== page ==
JOHNSON CITY (July 30, 2010) – From the beginning of time, humans have gazed at the daytime and nighttime skies with wonder and awe. As the centuries passed, simple stargazing evolved into the science of astronomy, with the technology of telescopes and the recorded knowledge base helping scientists to continually learn about celestial phenomena that can teach more about Earth and this solar system, and to predict phenomena, such as asteroids and solar storms, that could have consequences for humankind.
Now, students at East Tennessee State University have an opportunity to enjoy the in-depth study of this science through a new minor in Astronomy.
Offered by the Department of Physics and Astronomy, the minor was approved by the Tennessee Board of Regents (TBR) this summer and will be implemented in the fall. ETSU is the second institution in the TBR system, after Austin Peay State University, to offer the Astronomy minor.
The department began to lay the groundwork for the minor program after survey results of students in astronomy, general and technical physics, and atomic and nuclear physics courses showed significant interest, and labor market evidence showed continuing demand for workers skilled in quantitative analysis and technology.
And, according to the department’s proposal, “Astronomy continues to be a subject of considerable popular interest, both in terms of the science as well as the inter-relations between science and culture and the arts.”
“The minor in Astronomy is established to complement and enhance the studies of students who major in the sciences, especially Physics,” ETSU President Dr. Paul E. Stanton Jr. said. “Additionally, the minor will have a positive benefit of assisting ETSU graduates’ applications to graduate programs in Astronomy, and the Astronomy faculty will be able to mentor students engaged in research with them.”
In addition to its benefit to students pursuing graduate study in the field, the proposal reads, the new minor “will complement or enhance the studies of students who major in the sciences other than Physics. . . . Non-Physics majors who minor in Astronomy will augment their analytical skills in a subject rich in mathematical and physical content, which can directly aid their career goals as well as satisfy their curiosity about the universe in which we live.”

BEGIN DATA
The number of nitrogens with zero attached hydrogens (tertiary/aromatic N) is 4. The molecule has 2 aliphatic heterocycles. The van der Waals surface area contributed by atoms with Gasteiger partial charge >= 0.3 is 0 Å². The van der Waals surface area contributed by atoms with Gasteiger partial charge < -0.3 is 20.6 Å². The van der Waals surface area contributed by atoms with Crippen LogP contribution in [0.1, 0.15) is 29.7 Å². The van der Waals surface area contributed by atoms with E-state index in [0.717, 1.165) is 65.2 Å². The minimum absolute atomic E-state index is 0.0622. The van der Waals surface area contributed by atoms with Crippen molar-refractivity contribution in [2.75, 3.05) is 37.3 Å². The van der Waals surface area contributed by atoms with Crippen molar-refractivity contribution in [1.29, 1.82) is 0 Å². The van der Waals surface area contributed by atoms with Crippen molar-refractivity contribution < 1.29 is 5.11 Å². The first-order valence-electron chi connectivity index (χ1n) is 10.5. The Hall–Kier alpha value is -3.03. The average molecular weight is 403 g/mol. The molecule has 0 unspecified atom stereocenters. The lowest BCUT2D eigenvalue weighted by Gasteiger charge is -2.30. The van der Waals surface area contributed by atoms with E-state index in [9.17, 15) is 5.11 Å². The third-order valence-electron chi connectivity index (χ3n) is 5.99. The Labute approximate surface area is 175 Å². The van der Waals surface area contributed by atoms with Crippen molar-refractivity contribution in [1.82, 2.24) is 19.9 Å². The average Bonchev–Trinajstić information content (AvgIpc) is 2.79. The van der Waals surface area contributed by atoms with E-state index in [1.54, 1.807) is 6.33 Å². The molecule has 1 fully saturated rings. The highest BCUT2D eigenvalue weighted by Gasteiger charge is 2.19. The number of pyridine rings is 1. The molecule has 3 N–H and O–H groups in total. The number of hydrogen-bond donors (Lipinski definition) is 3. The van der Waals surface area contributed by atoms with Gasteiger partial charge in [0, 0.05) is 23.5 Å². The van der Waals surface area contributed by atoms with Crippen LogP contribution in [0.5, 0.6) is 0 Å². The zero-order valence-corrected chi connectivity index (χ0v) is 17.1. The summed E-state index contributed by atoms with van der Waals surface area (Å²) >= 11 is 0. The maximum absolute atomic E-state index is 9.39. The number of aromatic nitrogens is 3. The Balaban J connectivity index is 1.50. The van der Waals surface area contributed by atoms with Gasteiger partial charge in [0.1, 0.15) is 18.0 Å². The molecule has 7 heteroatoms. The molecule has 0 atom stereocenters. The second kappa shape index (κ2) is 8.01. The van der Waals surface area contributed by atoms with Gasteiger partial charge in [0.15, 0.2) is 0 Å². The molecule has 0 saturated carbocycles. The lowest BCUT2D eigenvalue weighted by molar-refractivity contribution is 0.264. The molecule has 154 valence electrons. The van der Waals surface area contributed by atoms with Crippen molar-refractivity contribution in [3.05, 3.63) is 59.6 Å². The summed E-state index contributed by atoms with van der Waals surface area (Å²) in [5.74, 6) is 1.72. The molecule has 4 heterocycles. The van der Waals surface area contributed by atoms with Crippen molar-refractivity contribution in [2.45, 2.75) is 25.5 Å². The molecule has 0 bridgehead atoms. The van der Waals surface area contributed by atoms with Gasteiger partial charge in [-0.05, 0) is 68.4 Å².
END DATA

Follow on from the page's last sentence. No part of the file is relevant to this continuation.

The infrastructure for study in the field was already in place at ETSU, so no new funding has been needed for the minor program’s start-up.
The Department of Physics and Astronomy has five full-time faculty members in Astronomy.
ETSU already possesses the instructional facilities needed for the minor, including a planetarium and the Harry D. Powell Observatory, which boasts eight 8-inch telescopes and one 14-inch research-grade telescope.
In addition, ETSU has a share of observing time with telescopes at Kitt Peak National Observatory in Arizona and Cerro Tololo Inter-American Observatory in Chile through its affiliation with the Southeastern Association for Research in Astronomy consortium. Also, the ETSU astronomers often use the various space-based telescopes operated by NASA, including the Hubble Space Telescope, the Spitzer Infrared Telescope, and the Chandra X-ray Telescope.
Finally, the Department of Physics and Astronomy is in the process of upgrading its campus planetarium by replacing an old Spitz Planetarium Projector with a modern Digitarium Epsilon Fixed Dome Digital Planetarium System and replacing the old seats with new planetarium seating. The upgraded planetarium will begin operations in January 2011.
Students interested in the new Astronomy minor may call the Department of Physics and Astronomy at (423) 439-4231 for more information.